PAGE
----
Disease hits wheat crops in Africa, Mideast
Paris (AFP) April 20, 2011
Aggressive new strains of wheat rust disease have decimated up to 40 percent of harvests in some regions of north Africa, the Middle East, Central Asia and the Caucasus, researchers said Wednesday.
The countries most affected are Syria and Uzbekistan, with Egypt, Yemen, Turkey, Iran, Morocco, Ethiopia and Kenya also hit hard, they reported at a scientific conference in Aleppo, Syria.
"These epidemics increase the price of food and pose a real threat to rural livelihoods and regional food security," Mahmoud Solh, director general of the International Center for Agricultural Research in the Dry Areas (ICARDA), said in a statement.
In some nations hit by the blight, wheat accounts for 50 percent of calorie intake, and 20 percent of protein nutrition.
"Wheat is the cornerstone for food security in many of these countries," said Hans Braun, director of the International Maize and Wheat Improvement Center (CIMMYT), near Mexico City, singling out Syria.
"Looking at the political and social situation, what they don't need is a food crisis," he told AFP by phone.
Wheat rust is a fungal disease that attacks the stems, grains and especially the leaves of grains including wheat, barley and rye.
Several factors have contributed to the rapid spread of the new disease strains, known as stem rust and stripe rust, experts say.
Global warming and increased variability of rainfall have weakened the plants even as these emerging rust strains have adapted to extreme temperatures not seen before.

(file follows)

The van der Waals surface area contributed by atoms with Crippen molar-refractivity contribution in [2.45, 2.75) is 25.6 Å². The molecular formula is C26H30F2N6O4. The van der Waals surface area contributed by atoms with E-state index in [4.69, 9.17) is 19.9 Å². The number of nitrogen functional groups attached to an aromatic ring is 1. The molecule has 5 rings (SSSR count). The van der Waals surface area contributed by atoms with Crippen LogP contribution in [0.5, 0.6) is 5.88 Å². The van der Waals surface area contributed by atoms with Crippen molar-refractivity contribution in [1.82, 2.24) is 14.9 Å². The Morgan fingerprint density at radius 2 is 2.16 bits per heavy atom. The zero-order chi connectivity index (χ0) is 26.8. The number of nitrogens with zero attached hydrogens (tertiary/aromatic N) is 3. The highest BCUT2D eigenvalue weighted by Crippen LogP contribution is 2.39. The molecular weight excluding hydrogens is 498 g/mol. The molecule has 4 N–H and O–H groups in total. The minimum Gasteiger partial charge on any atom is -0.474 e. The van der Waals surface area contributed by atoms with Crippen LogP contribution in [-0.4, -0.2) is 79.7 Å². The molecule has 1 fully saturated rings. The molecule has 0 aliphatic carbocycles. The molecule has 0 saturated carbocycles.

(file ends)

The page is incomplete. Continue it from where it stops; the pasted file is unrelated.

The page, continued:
"To combat the problem, farmers in these regions need to adopt new varieties of wheat that have durable resistance to both stem and stripe rust," said Ronnie Coffman, a professor at Cornell University in Ithaca, New York, and vice chairman of the Borlaug Global Rust Initiative.
"All of these countries have under-invested in research and preparation for this kind of scenario," he said by telephone from the United States.
While some resistant breeds are in the pipeline, national and international development efforts must be stepped up if they are to deliver in time to make a difference, he said.
New wheat varieties must also have improved yield performance, drought tolerance and regional suitability, he added.
Most of the countries affected have only meagre capacity for research and development.
More than 100 scientists and policymakers from 31 countries are meeting at the International Wheat Stripe Rust Symposium to discuss strategies for slowing the spread of disease.
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